In the engaged or powered mode, for example, a SAS mode, the engage logic enables the latching circuit 68 providing clutch 20 excitation and "engaging" the actuator 10 of this invention, i.e., disengaging or disconnecting the direct mechanical input to output connection. It is noted, that in this engage mode, the input 12 is mechanically coupled only through the link means 26 to the output 14. The link means 26 is spring centered and includes a preferably adjustable dead zone with the magnitude limits adjustable to the desired series actuator authority. Limit switches 29 (FIG. 3) installed on link means 26 activate the limit switch logic 67 and latching circuit 68 when the authority limit has been reached. The spring gradients of the coupling link means 26 and the feel spring 36 are adjusted so that the output 14 can move through the link 26 by the motor 52 without moving the input 12, as long as the magnetic brake 38 is engaged. In the absense of SAS commands, the input position synchro 60 signal and the output position synchro 64 signal are summed in junction 78 providing an error signal to the servo amplifier 72 which drives the motor 52 such that the input and output position remain synchronized. If the power output capabilities of the motor are sufficient, a force boost function may be provided by the servo 50.

SAS command signals 70 are applied through limiter 74 to the servo means 50, through servo amplifier 72, which drives the motor 52 and surface 18. The limiter 74 prevents the servo output from reaching the limits set on the link means 26, such that the output moves without disturbing the input, that is, no feedback to the pilot control stick 16. In this manner, the unit functions as series actuator providing SAS control without feedback to the pilot.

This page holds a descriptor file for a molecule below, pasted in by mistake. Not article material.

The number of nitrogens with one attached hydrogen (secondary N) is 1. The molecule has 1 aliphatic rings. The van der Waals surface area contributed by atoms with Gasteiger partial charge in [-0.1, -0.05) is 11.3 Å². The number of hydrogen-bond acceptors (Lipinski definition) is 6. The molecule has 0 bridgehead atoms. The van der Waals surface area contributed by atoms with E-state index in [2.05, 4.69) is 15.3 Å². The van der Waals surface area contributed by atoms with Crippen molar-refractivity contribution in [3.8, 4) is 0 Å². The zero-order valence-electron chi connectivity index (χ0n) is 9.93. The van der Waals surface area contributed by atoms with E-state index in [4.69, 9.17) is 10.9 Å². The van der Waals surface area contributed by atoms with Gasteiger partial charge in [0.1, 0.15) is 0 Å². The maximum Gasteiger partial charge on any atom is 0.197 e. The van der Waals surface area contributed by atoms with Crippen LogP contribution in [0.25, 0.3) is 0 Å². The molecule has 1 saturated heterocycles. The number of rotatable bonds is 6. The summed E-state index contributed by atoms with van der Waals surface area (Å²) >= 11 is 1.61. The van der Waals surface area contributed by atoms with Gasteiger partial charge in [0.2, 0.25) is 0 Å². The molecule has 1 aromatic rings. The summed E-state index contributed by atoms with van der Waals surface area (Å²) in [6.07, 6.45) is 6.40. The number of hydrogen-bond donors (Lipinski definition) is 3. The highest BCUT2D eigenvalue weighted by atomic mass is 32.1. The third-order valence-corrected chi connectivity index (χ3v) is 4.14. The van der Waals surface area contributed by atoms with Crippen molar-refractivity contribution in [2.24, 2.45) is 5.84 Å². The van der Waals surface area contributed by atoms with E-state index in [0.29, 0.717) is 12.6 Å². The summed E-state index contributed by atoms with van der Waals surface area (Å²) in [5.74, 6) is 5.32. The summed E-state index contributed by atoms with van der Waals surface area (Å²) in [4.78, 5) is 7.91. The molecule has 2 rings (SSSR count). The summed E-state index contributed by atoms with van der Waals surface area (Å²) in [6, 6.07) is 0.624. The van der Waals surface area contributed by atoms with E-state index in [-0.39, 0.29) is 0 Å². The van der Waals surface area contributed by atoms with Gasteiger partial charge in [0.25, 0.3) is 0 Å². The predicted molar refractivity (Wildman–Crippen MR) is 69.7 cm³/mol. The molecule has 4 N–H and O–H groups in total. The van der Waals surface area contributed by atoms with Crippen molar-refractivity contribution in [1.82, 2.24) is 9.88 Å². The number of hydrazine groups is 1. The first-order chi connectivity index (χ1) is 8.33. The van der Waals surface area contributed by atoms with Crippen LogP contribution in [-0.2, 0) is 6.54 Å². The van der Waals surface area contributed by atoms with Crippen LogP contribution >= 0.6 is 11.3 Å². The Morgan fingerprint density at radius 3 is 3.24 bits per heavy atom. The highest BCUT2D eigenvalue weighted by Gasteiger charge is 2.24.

In the event of a failure, such that the output is driven beyond the limits set by the limiter 74, the switches 29 associated with link means 26 and the limit switch logic 67 disable the latching circuit 68 and thereby disengage or remove the excitation of the clutch 20. As the clutch is disengaged, the input 12 is mechanically reconnected to the output 14, and the motor 52 is disconnected from the control path.

In like manner, in the automatic flight control (AFCS) mode of operation, the actuator 10 is operated as described above for SAS. However, in this mode, the engage logic also enables the time delay switch 82. If the AFCS commands the servo to a position beyond the comparator 80 trip point (set for the desired onset of automatic trim), that is, the difference between the input synchro 60 signal and output synchro 64 signal, or error signal 77 is greater than the comparator 80 limit, the magnetic brake 38 is released after an appropriate time delay which may be on the order of several seconds. With the brake 38 released, the input 12 will be mechanically moved to align with the output 14, i.e., to the new trim position, due to the force exerted by the centering spring 30 of the link 26. The damper 46 prevents abrupt movement and provides a reaction load for the recentering function. After the activator is recentered, the magnetic brake is re-engaged, establishing the new stick trim position. Servo loop failures are detected as in the SAS mode of operation and automatic disengagement occurs as described hereinabove.

It is noted that the actuator 10 may include dual servo for fail operational applications wherein the dual motors are summed through a differential 56 to drive the output. In this application, position synchros, tachometers, and preferably the engage clutch windings are dualized and suitable brakes coupled with the servomotor outputs responsive to single channel failure are provided so that no single failure prevents operation of one system as taught in the referenced Miller patent.